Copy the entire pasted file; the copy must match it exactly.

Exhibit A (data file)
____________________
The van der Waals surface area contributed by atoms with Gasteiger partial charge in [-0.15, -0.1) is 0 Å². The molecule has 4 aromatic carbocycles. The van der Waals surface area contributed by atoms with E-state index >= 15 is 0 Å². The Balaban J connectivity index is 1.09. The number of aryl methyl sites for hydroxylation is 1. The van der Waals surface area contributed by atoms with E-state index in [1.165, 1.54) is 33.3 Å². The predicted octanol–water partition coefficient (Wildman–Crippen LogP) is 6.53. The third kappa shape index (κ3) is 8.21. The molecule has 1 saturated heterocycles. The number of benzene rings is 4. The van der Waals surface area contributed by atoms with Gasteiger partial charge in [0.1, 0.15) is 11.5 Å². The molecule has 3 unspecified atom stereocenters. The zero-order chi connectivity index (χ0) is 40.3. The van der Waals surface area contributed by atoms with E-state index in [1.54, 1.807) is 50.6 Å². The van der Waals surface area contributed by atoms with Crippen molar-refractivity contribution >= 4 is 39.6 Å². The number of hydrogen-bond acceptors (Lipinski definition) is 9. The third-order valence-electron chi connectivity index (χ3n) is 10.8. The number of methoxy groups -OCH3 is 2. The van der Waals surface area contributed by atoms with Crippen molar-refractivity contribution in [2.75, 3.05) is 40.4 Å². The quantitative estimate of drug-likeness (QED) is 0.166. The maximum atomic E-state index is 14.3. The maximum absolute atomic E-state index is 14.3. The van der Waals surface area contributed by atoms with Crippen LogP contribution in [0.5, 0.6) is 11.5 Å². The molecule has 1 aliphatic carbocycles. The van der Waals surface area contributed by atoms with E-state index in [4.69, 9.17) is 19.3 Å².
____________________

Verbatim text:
The van der Waals surface area contributed by atoms with Gasteiger partial charge in [-0.15, -0.1) is 0 Å². The molecule has 4 aromatic carbocycles. The van der Waals surface area contributed by atoms with E-state index >= 15 is 0 Å². The Balaban J connectivity index is 1.09. The number of aryl methyl sites for hydroxylation is 1. The van der Waals surface area contributed by atoms with E-state index in [1.165, 1.54) is 33.3 Å². The predicted octanol–water partition coefficient (Wildman–Crippen LogP) is 6.53. The third kappa shape index (κ3) is 8.21. The molecule has 1 saturated heterocycles. The number of benzene rings is 4. The van der Waals surface area contributed by atoms with Gasteiger partial charge in [0.1, 0.15) is 11.5 Å². The molecule has 3 unspecified atom stereocenters. The zero-order chi connectivity index (χ0) is 40.3. The van der Waals surface area contributed by atoms with E-state index in [1.54, 1.807) is 50.6 Å². The van der Waals surface area contributed by atoms with Crippen molar-refractivity contribution >= 4 is 39.6 Å². The number of hydrogen-bond acceptors (Lipinski definition) is 9. The third-order valence-electron chi connectivity index (χ3n) is 10.8. The number of methoxy groups -OCH3 is 2. The van der Waals surface area contributed by atoms with Crippen molar-refractivity contribution in [2.75, 3.05) is 40.4 Å². The quantitative estimate of drug-likeness (QED) is 0.166. The maximum atomic E-state index is 14.3. The maximum absolute atomic E-state index is 14.3. The van der Waals surface area contributed by atoms with Crippen LogP contribution in [0.5, 0.6) is 11.5 Å². The molecule has 1 aliphatic carbocycles. The van der Waals surface area contributed by atoms with E-state index in [4.69, 9.17) is 19.3 Å².